The Meaning Behind Our Mascot- “The Spartan”


Chipmunks! Chipmunks! Chip- wait, Chipmunks? That’s right. Up until 1964, our school mascot was a Chipmunk, and yes, you can reread that if you would like. The name chipmunks connected us greatly with the meaning of our school.

After Westminster and Ashburnham agreed and approved the school in 1957-1958, they started building in 1959. However, when they did, there was a lone oak tree, which had made our school name- Oakmont Regional High School, which finally opened its doors to ambitious students in 1960. What better way than to come up with a mascot than find a connection to the school? The oak tree was connected to the acorns, and the acorns connected to the chipmunk. 

Now, you’re probably wondering… why was the mascot changed? Mr. Uminski mentioned that in 1964 the first football team finally came together and the coach said; “We are not going on that field as the Fightin’ Chipmunks!”

According to the 1964-1965 yearbook, the student council immediately started working on planning the “Name-the-Oakmont-Teams” contest just before the first season of our football team. Thanks to winner Mike Francis, we were and still are called the “Oakmont Spartans.”

Betsy Hannula, a former student of Oakmont who graduated in 1963, mentioned that our school colors, back before the Spartans, were brown and green, resembling the colors of the oak tree. However, she was also on the first cheer team and said that the cheer uniforms were green and white. 

Louise Janhunen, who graduated in 1965, was also a cheerleader, The uniforms were green & white–initially as cheerleaders we had a green/brown plaid skirt but not for very long. Green & white took over.” She stated in an email.  

The colors green and white don’t represent the colors of the actual Spartans, instead, their colors were actually maroon and black. Louise says; As far as maroon & black I never heard or would have considered it. Many of us were country kids and the location of Oakmont lent itself very well to the respectful green and white.”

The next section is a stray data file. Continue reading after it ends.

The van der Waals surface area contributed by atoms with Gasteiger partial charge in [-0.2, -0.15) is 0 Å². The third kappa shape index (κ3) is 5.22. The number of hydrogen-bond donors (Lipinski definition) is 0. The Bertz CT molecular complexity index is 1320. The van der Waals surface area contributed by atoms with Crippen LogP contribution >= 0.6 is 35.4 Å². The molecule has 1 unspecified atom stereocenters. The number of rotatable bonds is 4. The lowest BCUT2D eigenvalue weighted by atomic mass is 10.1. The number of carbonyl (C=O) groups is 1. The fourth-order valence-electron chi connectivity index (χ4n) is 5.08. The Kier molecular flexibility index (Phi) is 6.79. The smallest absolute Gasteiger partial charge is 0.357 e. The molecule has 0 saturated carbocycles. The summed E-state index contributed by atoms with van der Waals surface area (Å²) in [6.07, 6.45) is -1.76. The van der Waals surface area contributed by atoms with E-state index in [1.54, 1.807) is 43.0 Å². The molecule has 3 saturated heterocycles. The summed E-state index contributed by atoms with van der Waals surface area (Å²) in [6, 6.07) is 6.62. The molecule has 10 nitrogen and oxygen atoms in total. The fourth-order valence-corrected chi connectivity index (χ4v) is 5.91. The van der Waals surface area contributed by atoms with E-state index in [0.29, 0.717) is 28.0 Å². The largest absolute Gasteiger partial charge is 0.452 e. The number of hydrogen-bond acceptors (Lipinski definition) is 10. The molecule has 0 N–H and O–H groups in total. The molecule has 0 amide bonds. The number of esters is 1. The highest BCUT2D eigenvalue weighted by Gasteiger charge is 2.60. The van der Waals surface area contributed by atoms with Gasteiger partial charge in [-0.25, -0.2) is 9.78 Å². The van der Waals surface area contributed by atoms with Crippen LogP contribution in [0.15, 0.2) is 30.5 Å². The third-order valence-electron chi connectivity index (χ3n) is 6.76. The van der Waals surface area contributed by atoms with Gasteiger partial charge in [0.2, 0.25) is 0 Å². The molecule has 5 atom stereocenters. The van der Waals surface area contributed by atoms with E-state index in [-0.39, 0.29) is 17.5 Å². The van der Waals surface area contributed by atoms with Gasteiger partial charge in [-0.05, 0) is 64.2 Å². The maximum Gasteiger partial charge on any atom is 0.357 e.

Changing the school mascot did not need town approval; the change is not recorded in the Ashburnham annual reports.  Many schools do need town approval to do just about anything, but because our school is a regional school, approval is rarely required. 

The Spartan name is made to intimidate which ultimately made sense; this is why. 

Just as we learn in history class, in Ancient Greece the citizens of Sparta were known as warriors – in contrast to the intellectual philosophers. The Spartans were ruthless, and since they had been trained their whole life, they had a high militaristic skill level. As soon as they could walk, they were trained to their full potential, and at seven-years-old, they would release them into the wild with nothing but the little clothes they were wearing. The ones that survived came back, and they continued to train. The strongest trained together and learned to fight in sync. They were powerful and unstoppable. They were always ready for war, always ready to fight back. They never lost their energy and always kept going.

Based on the movie 300, King Leonidas, who was a Spartan warrior, led 300 men into battle with the Persian King, Xerxes, who brought more than 300,000 of his men. The 300 men that King Leonidas led were full-blood Spartan warriors. Those men were the ones who have trained their whole life, and despite being outnumbered, the Spartans killed thousands of men, only losing a few during the battle.

Like our mascot and symbol, the Spartans fought in the war with headgear that presented the mohawk-like structure on the top of the helmet. The helmet represents strength, courage, loyalty, and power. You see, not only did the Spartans possess a unique and high skill fighting technique, one of their greatest strengths was having each other’s back. Their defense was fantastic, instead of protecting themselves, they would move their shield to protect the person next to them, which created this defense wall and it was almost impossible to break.

Just like sports represent our school greatly, war was looked highly upon in Sparta, Greece. One of the most popular quotes from them is “come back with your shield, or come back on it,” 

 which means; either win the battle or die and be carried back home on your shield. Strive to win and strive for greatness, don’t lose. Unfortunately, in the end, they ended up losing, and all were killed- except for one. He later led more Spartans into war years later to get his revenge on the Persians.

So, even if you do lose, come back with a greater plan with a stronger mindset. The “Spartan” was an amazing mascot choice, especially with the meanings behind it.



Big thank you to Betsy Hannula, Louise Janhunen, and Mr. Uminski for helping me navigate my way through the history of Oakmont. Thanks for giving a feel for what Oakmont used to be like when it was first built; it’s fascinating to be able to handle Oakmonitors and annual reports that were made in the 1960s.  Also, I want to add in this story from Louise Janhunen:

 “How’s this for an old memory? I was in the 8th grade when it opened & I had grown up in Westminster. The first handsome 8th grade guy I saw was from South Ashburnham. His name was Pete Janhunen & he was the first quarter back for the football team. We fell in love early on, dated through high school; graduated in 1965 & married in 1967; were married for 52 years when he passed away in 2019.”